Stork Birds at Sariska Tiger Reserve

Till now, we couldn’t spot the Tiger! which had woken and pushed us out of the bed. But still the experience was thrilling and 3.5 hrs passed away like an hour. Apart from the above birds and animals, Sariska Tiger reserve area is rich in Leopards, jackals, Hyenas, Civets etc. The sanctuary has more than 200 species of birds. So, is a paradise for avid birdwatchers too.

Langurs on the way to Pandupol in Sariska Tiger Reserve

The Sariska Tiger Reserve spread in 866 square kilometers is a hidden treasure. The dry deciduous forest along with Rocky landscapes, shrubs and hilly cliffs in the Aravalli range, makes the topography look completely stunning. Although Sariska Forest is dry deciduous but is equally rich with lakes and water-bodies. The low lying forest is lined by Salai, Ber, Khair trees whereas the upper hills have a canopy of Dhok trees. In monsoons the whole land turns to lush green, giving an ethereal feel.

AllGudThings at Sariska Tiger Reserve

History of Sariska Tiger Reserve

The Sariska Sanctuary is believed to have mythological as well Historic significance.

Mythologically: It is the place where strongest Pandava Bhishma was defeated by Lord Hanuman. So, there is a shrine dedicated to Lord Hanuman at Pandupol which means “gateway of the Pandavas”. The Shrine is visited by thousands of devotes on Tuesdays and Saturdays.

Historically: The beauty of the place was under the eye of royals too. The Kankwri Fort was built by Maharaja Jai Singh II. The Mughal Emperor Aurangzeb imprisoned his elder brother Dara Shikoh here.

And before 1955, it was used as a private hunting ground by Maharaja of Alwar, to entertain himself, his guests and royals.

Post used by royals for Tiger Hunting at Sariska Tiger Reserve

How to Reach Sariska

Sariska lies 200 kilometers from Delhi, 120 kilometers from Jaipur and 35 kilometers from Alwar in Rajasthan. The nearest airport is at Jaipur whereas the nearest railway is at Alwar. From Alwar, there are several operational cabs and buses till Sariska. Having good transport connectivity, we say it is a perfect weekend getaway from Delhi, Jaipur and Alwar.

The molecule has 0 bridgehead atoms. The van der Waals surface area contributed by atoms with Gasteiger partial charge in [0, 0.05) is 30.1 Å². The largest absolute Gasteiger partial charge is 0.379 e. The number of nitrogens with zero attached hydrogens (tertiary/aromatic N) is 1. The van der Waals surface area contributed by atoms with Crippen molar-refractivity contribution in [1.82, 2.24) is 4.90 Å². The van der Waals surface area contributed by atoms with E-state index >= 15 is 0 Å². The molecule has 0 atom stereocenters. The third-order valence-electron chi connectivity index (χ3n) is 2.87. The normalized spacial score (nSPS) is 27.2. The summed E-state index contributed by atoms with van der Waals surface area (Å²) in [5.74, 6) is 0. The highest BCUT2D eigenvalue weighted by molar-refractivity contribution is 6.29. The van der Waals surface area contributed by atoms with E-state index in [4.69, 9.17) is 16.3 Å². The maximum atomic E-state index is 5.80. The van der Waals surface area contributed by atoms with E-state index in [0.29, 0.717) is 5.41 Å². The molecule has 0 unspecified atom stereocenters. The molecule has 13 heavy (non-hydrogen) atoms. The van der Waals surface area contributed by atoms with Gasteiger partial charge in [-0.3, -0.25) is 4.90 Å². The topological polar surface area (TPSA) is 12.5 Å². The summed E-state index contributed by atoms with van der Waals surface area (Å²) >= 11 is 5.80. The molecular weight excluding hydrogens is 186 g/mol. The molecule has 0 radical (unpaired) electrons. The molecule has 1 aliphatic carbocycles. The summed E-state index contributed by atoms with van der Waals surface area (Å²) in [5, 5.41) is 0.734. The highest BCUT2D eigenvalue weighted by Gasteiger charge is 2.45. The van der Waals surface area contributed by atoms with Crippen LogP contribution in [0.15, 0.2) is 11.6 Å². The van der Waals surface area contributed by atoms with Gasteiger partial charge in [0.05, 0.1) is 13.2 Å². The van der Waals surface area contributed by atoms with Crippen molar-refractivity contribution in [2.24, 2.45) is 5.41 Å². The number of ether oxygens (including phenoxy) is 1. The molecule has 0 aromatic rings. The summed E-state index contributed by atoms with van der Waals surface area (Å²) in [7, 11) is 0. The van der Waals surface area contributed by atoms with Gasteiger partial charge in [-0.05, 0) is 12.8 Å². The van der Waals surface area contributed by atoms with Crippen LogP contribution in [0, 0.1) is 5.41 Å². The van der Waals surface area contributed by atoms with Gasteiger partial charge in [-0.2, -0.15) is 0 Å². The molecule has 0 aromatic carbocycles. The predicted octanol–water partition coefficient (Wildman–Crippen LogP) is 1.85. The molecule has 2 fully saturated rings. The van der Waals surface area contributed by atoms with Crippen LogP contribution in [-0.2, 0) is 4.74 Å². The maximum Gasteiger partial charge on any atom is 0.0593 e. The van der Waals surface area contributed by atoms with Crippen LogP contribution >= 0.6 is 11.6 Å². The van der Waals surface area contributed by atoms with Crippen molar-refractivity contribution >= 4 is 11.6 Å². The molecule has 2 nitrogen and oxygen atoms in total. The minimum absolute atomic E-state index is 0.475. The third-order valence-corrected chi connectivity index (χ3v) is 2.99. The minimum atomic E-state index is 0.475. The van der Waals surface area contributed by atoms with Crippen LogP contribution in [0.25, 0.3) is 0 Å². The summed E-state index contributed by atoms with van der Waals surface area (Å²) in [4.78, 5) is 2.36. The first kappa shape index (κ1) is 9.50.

Route from Delhi for Road trip:

Delhi – Gurugram – Bhiwadi – Chikani – Alwar- Sariska

Best Season to Visit

The best season to visit Sariska Tiger Reserve is from November to April. After that the temperature starts soaring in Rajasthan; going between 45 to 50 degree Celsius. The Park closes down in monsoon from July to September.

Timings and Cost for Jeep Safari in Sariska Tiger Reserve

At Sariska National Park, Jungle Safari takes place twice a day.

Summers:  Morning Shift from 6:00 am to 9:30am and Evening Shift from 3:00 pm -6:30 pm

Winters: Morning Shift from 7:00 am to 10:30 am and Evening Shift from 2:30 pm -6:00 pm

The cost for jeep Safari is Rs. 762/- per person and additional Rs. 600 /- for videography camera. (You don’t need to pay for DSLR cameras, as we did a blunder) whereas for canter it is Rs. 400/-.

Ideally, canter is more economical but there are 20 people in one canter whereas in Jeep there are 4 to 6 people. Moreover the jeep has more maneuverability on narrow trails.

Pandupol Temple in Sariska Tiger Reserve

The best is, that on Tuesdays and Saturdays one can drive inside the Sariska Tiger Reserve, till Pandupol by his/her own vehicle by just paying Rs. 250/- at Sariska Gate or Tehla Gate. We did another trip around 12 in our vehicle and took exit through Tehla Gate, further heading to haunted Bhangarh Fort.

Tehla Gate - Sariska Tiger Reserve

How to Book Sariska Tiger Reserve Safari

The Safari can be booked online at http://fmdss.forest.rajasthan.gov.in/ or the ticket can be purchased at the window counter. We recommend to book it online to avoid Queue as well unnecessary hassles. Even after online booking, you need to go to the window counter to get a hard copy and to know your vehicle and guide.

While Booking online there are Routes option, select Rout 1 and 3 as the probability of spotting a tiger is bit high in these areas. We selected Route 1, still couldn’t spot it.

Accommodation

There are multiple stay options in Sariska Tiger Reserve ranging from guest houses, tents, government guest houses to luxurious hotels.

We stayed at Hotel Tiger Den, the government property managed by RTDC (Rajasthan Tourism Development Corporation).  It lies just 500 meters from the Sariska Tiger Reserve entry gate and costs around Rs.3500/- per night including food.  You can book it from here.

The Tiger Den Hotel - Sariska Tiger Reserve

Overall Experience of Safari at  Sariska Tiger Reserve

The Sariska Tiger Reserve is a perfect weekend getaway for wildlife & bird lovers and nature enthusiast. We  feel it is more of a wildlife reserve than the Tiger Reserve. Although, we couldn’t see the striped beast there but the overall experience was amazing.

Interesting Fact: At Sariska Tiger Reserve, there are only 14 tigers and more than 1 Lakh Peacock.

Our advice is – Don’t go with expectation to spot Tiger only. It’s a rare chance to spot the beast. People/ Wildlife photographers either might have been too lucky or must have spent many days there to capture them.

National Park- Sariska Tiger Reserve

Important Tips